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Coronavirus COVID-19 Travel Cancellation Policies

As the COVID-19 (Coronavirus) continues to make an impact around the globe, businesses and organizations are experiencing numerous interruptions to travel plans. My own personal experience happened less than 24 hours ago.

Up until this week, I was confident I would be protected by my business credit card for any unforeseen circumstances related to COVID-19. Unfortunately, this was not the case.

My Own Experience

Expo west 2019 outside

I feel fine, but coronavirus hurt my wallet.

For several weeks leading up to Expo West, an enormous conference for all things related to natural products, I watched as multiple companies announced they would not attend.

My own travel plans were booked, although not quite set. I had 48-hour cancellation options. I reconsidered daily. I watched for announcements from Expo West and New Hope. The show would go on.

I arrived in Anaheim the day before the conference was scheduled to begin. Thrilled to kick off the conference with Climate Day, I began unpacking and setting up my days.
An email came in from someone I was hoping to meet with, telling me they would not be attending now.

Less than an hour into my process, I received an email announcement. The show was officially postponed.

My first thought was to cancel my trip, return immediately, and be productive at home. Then, I thought about my credit card’s travel protection. Maybe it would cover me.
I knew I should call immediately, as the credit card company’s phone lines were on the cusp of receiving a large influx from fellow Expo West attendees.

My business card for this trip was with Chase. I spent an hour talking to both my benefits administrator and their travel center branch.

Any travel related to COVID-19 was not covered by Chase’s travel protection features on their credit cards. So much for that benefit.

Specifically, viral outbreaks, epidemics, and pandemics are not listed as a covered item for credit card travel protection clauses.

One person I talked with in the benefits administration department told me of countless other card carriers left out and scrambling.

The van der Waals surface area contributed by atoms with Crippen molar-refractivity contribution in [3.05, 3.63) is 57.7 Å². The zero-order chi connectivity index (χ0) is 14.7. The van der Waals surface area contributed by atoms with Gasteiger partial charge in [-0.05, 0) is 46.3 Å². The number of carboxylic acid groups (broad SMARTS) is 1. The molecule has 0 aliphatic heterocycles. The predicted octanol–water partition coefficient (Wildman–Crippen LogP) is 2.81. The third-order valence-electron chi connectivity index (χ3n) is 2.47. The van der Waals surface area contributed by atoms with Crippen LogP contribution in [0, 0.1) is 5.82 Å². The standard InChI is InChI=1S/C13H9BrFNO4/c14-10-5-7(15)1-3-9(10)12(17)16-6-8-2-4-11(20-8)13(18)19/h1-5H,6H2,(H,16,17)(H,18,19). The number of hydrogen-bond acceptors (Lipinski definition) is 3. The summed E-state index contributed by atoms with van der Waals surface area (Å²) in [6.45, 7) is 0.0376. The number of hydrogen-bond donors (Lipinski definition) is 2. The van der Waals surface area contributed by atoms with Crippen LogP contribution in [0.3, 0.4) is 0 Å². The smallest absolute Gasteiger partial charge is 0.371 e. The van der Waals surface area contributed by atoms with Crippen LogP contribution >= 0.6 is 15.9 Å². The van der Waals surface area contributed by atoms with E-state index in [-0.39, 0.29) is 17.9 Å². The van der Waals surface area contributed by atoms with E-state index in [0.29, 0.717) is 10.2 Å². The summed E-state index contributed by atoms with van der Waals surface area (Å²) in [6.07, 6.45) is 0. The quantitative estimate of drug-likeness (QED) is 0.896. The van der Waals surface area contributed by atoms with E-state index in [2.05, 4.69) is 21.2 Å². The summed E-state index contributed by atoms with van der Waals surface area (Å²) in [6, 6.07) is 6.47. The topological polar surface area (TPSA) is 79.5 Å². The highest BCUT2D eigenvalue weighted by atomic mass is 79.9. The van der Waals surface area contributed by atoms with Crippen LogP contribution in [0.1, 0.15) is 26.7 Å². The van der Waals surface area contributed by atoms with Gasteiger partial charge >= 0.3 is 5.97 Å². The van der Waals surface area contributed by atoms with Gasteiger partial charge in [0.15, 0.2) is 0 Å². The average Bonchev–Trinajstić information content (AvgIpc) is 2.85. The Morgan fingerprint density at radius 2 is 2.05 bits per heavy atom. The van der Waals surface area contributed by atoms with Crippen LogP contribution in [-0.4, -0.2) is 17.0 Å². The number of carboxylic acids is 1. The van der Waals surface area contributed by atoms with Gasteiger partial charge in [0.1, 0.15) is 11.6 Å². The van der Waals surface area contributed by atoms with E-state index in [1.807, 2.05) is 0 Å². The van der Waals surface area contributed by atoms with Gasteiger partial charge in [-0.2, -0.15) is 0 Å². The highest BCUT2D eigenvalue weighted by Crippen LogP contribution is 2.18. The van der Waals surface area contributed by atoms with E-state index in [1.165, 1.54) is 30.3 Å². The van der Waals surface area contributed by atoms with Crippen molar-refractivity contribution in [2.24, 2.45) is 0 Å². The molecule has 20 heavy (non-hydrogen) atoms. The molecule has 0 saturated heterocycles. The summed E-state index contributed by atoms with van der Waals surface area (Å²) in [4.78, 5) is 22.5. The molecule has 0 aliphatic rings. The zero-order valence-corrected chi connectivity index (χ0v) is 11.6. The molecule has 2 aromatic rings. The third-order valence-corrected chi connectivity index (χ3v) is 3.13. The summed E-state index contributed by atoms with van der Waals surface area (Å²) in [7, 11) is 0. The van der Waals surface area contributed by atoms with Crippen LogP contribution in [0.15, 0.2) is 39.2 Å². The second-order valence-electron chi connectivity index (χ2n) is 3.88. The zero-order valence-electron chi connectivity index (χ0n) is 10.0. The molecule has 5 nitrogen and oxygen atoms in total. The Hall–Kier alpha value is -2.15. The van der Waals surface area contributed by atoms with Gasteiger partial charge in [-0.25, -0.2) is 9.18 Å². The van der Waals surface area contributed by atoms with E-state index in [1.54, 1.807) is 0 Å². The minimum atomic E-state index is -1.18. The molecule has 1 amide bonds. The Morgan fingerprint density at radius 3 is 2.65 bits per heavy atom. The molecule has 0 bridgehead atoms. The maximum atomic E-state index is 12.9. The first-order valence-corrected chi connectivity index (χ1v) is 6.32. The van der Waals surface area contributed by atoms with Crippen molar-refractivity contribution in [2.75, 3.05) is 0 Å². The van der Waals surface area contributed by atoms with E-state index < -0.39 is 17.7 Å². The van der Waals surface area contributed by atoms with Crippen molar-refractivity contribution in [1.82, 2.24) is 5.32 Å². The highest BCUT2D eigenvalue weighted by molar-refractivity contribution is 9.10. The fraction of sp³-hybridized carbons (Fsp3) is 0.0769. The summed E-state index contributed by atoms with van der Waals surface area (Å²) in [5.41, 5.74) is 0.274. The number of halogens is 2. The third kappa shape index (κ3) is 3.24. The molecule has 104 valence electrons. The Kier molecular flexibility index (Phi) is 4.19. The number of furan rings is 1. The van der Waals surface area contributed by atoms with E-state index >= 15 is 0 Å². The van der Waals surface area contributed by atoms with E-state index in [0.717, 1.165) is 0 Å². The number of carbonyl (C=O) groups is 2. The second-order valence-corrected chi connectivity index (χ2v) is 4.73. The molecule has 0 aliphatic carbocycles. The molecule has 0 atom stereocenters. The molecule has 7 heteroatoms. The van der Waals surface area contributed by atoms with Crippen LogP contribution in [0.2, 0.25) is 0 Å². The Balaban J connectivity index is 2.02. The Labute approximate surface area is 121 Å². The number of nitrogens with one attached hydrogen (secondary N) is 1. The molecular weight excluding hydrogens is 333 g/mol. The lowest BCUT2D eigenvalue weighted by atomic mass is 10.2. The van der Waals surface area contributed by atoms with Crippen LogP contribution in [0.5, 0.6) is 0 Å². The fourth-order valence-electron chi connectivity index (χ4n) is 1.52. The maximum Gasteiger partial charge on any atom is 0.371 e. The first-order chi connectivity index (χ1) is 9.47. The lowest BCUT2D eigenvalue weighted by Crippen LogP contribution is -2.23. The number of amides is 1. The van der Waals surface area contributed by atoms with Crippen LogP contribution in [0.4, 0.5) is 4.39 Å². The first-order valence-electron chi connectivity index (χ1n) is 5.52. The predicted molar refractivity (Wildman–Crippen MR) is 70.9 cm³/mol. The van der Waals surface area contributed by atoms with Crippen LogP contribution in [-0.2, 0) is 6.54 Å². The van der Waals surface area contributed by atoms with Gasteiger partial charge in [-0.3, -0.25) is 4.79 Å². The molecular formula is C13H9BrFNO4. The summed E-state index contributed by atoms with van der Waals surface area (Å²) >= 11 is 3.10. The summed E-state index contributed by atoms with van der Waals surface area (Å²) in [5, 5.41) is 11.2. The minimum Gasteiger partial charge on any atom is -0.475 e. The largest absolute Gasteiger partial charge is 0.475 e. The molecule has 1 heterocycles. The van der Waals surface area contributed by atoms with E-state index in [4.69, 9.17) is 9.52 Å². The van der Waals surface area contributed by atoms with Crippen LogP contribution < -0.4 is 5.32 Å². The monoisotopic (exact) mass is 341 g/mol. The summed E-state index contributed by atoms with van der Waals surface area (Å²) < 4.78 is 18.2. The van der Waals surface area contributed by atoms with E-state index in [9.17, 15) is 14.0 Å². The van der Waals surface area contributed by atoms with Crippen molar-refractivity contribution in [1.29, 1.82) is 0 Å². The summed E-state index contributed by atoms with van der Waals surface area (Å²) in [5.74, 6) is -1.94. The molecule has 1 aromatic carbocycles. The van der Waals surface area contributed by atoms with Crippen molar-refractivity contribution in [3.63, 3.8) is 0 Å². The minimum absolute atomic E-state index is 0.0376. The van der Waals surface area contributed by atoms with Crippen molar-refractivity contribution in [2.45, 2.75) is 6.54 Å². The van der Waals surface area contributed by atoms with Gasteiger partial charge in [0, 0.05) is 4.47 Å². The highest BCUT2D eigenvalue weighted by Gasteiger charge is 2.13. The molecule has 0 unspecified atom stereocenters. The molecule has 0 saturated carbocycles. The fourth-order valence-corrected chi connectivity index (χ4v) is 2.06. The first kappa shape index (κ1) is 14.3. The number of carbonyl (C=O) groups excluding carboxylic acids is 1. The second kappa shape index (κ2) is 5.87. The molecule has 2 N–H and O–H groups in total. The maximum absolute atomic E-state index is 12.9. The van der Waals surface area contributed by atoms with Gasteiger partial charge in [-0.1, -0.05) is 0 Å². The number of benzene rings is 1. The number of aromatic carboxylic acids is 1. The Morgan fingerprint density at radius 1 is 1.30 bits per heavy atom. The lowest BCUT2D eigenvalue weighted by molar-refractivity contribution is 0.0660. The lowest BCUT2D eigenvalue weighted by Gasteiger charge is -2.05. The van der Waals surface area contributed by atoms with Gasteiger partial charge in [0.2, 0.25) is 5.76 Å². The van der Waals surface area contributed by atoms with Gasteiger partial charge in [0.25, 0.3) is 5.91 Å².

I prepaid through the Chase Ultimate Rewards portal. The person I spoke to suggested I ask someone else for my money back. Someone like my boss or the hotel – knowing full well how the relationship between these organizations work.

In addition to this loss of money, time, and energy, it was suggested I should take an additional several days off and go on a vacation somewhere. The handling of the situation was ludicrous.

I began to wonder how other companies attending Expo West were coping and what their experiences were like.

Erica @CeliacBeast reported: “@Marriott allowed me to cancel only with a 2 day penalty $315 each day so about $700 I can’t get back. Hoping to keep blasting them on social to get corporate involved.”

Erica’s report amongst others were consistent. The Marriott was charging all of its guests a two-day penalty.

The Gotchas of Travel Protection

Generally speaking, credit card travel protection policies do not cover viral outbreaks, epidemics, or pandemics.

Travel restrictions to different countries can affect how the policy is used.
Using reward travel points may potentially give you some additional flexibility in lieu of paying with currency.

Some booking agencies will offer an additional level of travel insurance. These need to be read carefully.

Airlines are rapidly changing their policies, day by day.

Hedging Against Last Minute Cancellations

One of the safest methods for travel is to ensure you have time to cancel and be refunded. A no-cancellation policy will be the hardest to hedge against. If you are given a small window to cancel or postpone travel, that will be the easiest and cheapest option.

The easiest way to ensure a flexible or refundable travel contingency plan is to book directly with the company. Booking through a third-party organization will make it harder for the company to be flexible and accommodate your travel needs.

Many companies are willing to waive fees, but cannot do so if you have brought a third party into the mix. Coupled with long wait times on customer service lines, an extra phone call can add hours to resolve an issue.

Companies appear to be changing their policies day-by-day, usually setting major policies for the current month.

Travel Insurance

Make sure your travel insurance policy includes “Cancel for any reason.” or CFAR. Your prepaid and non-refundable costs will generally be reimbursed from 50% – 70%. Insurance often needs to be purchased within 14 days of your first trip payment, and must be used 48 hours in advance.

Travel Insurance generally costs between 5% to 10% of the total trip cost. CFAR clauses will increase the cost your policy.

General speaking, in reading through over a dozen policy and Coronavirus specific updates, the outbreak is a known event and not covered unless you directly contract COVID-19 or are quarantined.

Editors note and update:

All policies have been removed at this point. Previous text kept for posterity.

Covid-19 airline cancellation policies
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